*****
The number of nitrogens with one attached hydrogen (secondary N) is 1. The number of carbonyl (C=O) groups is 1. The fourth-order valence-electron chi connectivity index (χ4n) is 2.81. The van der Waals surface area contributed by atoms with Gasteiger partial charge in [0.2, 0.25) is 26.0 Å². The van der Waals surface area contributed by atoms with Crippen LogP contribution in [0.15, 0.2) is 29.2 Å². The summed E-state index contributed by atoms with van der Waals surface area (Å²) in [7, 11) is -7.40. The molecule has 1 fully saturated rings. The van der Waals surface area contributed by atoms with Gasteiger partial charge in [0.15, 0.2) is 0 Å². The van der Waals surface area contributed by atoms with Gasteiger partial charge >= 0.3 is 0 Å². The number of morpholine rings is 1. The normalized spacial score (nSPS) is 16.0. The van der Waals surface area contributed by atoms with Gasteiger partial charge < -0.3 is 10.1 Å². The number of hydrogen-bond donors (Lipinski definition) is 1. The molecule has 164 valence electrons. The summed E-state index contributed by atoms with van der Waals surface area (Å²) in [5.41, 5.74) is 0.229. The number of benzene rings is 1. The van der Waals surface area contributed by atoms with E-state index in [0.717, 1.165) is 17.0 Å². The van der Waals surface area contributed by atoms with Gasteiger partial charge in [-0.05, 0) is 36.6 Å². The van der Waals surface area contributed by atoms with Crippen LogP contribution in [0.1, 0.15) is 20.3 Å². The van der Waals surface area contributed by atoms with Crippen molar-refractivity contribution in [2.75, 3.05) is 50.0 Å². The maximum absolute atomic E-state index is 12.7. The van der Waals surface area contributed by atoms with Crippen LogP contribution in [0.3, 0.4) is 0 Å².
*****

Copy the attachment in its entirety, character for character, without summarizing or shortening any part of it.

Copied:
The number of nitrogens with one attached hydrogen (secondary N) is 1. The number of carbonyl (C=O) groups is 1. The fourth-order valence-electron chi connectivity index (χ4n) is 2.81. The van der Waals surface area contributed by atoms with Gasteiger partial charge in [0.2, 0.25) is 26.0 Å². The van der Waals surface area contributed by atoms with Crippen LogP contribution in [0.15, 0.2) is 29.2 Å². The summed E-state index contributed by atoms with van der Waals surface area (Å²) in [7, 11) is -7.40. The molecule has 1 fully saturated rings. The van der Waals surface area contributed by atoms with Gasteiger partial charge in [0.15, 0.2) is 0 Å². The van der Waals surface area contributed by atoms with Gasteiger partial charge >= 0.3 is 0 Å². The number of morpholine rings is 1. The normalized spacial score (nSPS) is 16.0. The van der Waals surface area contributed by atoms with Gasteiger partial charge < -0.3 is 10.1 Å². The number of hydrogen-bond donors (Lipinski definition) is 1. The molecule has 164 valence electrons. The summed E-state index contributed by atoms with van der Waals surface area (Å²) in [5.41, 5.74) is 0.229. The number of benzene rings is 1. The van der Waals surface area contributed by atoms with E-state index in [0.717, 1.165) is 17.0 Å². The van der Waals surface area contributed by atoms with Gasteiger partial charge in [-0.05, 0) is 36.6 Å². The van der Waals surface area contributed by atoms with Crippen LogP contribution in [0.1, 0.15) is 20.3 Å². The van der Waals surface area contributed by atoms with Crippen molar-refractivity contribution in [2.75, 3.05) is 50.0 Å². The maximum absolute atomic E-state index is 12.7. The van der Waals surface area contributed by atoms with Crippen LogP contribution in [0.3, 0.4) is 0 Å².